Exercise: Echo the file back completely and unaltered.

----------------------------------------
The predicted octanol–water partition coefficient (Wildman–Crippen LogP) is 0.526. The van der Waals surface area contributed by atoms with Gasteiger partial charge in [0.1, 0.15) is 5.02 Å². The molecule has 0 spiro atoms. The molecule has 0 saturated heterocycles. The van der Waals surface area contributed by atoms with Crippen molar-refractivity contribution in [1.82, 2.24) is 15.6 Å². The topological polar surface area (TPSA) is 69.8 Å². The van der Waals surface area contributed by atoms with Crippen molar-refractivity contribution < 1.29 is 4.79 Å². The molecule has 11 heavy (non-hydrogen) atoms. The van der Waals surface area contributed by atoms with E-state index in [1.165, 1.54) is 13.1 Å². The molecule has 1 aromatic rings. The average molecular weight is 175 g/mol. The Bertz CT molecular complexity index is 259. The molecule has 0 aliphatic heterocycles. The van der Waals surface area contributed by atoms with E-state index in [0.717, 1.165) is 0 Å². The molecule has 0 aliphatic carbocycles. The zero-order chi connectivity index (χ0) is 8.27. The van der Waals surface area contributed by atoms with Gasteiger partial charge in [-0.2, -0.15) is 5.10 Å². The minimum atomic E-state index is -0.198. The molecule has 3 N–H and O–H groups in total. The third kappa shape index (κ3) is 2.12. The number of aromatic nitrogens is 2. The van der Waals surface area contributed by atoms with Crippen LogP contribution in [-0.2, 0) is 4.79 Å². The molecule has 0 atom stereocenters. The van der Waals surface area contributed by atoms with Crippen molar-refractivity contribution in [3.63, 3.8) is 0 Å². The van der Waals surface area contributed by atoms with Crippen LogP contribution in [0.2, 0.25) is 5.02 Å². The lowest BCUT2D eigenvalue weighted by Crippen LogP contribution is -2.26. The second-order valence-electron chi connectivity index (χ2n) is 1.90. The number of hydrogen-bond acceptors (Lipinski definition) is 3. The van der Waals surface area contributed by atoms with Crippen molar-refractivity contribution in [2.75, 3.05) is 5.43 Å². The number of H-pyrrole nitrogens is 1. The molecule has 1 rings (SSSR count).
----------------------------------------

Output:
The predicted octanol–water partition coefficient (Wildman–Crippen LogP) is 0.526. The van der Waals surface area contributed by atoms with Gasteiger partial charge in [0.1, 0.15) is 5.02 Å². The molecule has 0 spiro atoms. The molecule has 0 saturated heterocycles. The van der Waals surface area contributed by atoms with Crippen molar-refractivity contribution in [1.82, 2.24) is 15.6 Å². The topological polar surface area (TPSA) is 69.8 Å². The van der Waals surface area contributed by atoms with Crippen molar-refractivity contribution < 1.29 is 4.79 Å². The molecule has 11 heavy (non-hydrogen) atoms. The van der Waals surface area contributed by atoms with E-state index in [1.165, 1.54) is 13.1 Å². The molecule has 1 aromatic rings. The average molecular weight is 175 g/mol. The Bertz CT molecular complexity index is 259. The molecule has 0 aliphatic heterocycles. The van der Waals surface area contributed by atoms with E-state index in [0.717, 1.165) is 0 Å². The molecule has 0 aliphatic carbocycles. The zero-order chi connectivity index (χ0) is 8.27. The van der Waals surface area contributed by atoms with Gasteiger partial charge in [-0.2, -0.15) is 5.10 Å². The minimum atomic E-state index is -0.198. The molecule has 3 N–H and O–H groups in total. The third kappa shape index (κ3) is 2.12. The number of aromatic nitrogens is 2. The van der Waals surface area contributed by atoms with Crippen LogP contribution in [-0.2, 0) is 4.79 Å². The molecule has 0 atom stereocenters. The van der Waals surface area contributed by atoms with Crippen molar-refractivity contribution in [3.63, 3.8) is 0 Å². The van der Waals surface area contributed by atoms with Crippen LogP contribution in [0.2, 0.25) is 5.02 Å². The lowest BCUT2D eigenvalue weighted by Crippen LogP contribution is -2.26. The second-order valence-electron chi connectivity index (χ2n) is 1.90. The number of hydrogen-bond acceptors (Lipinski definition) is 3. The van der Waals surface area contributed by atoms with Crippen molar-refractivity contribution in [2.75, 3.05) is 5.43 Å². The number of H-pyrrole nitrogens is 1. The molecule has 1 rings (SSSR count).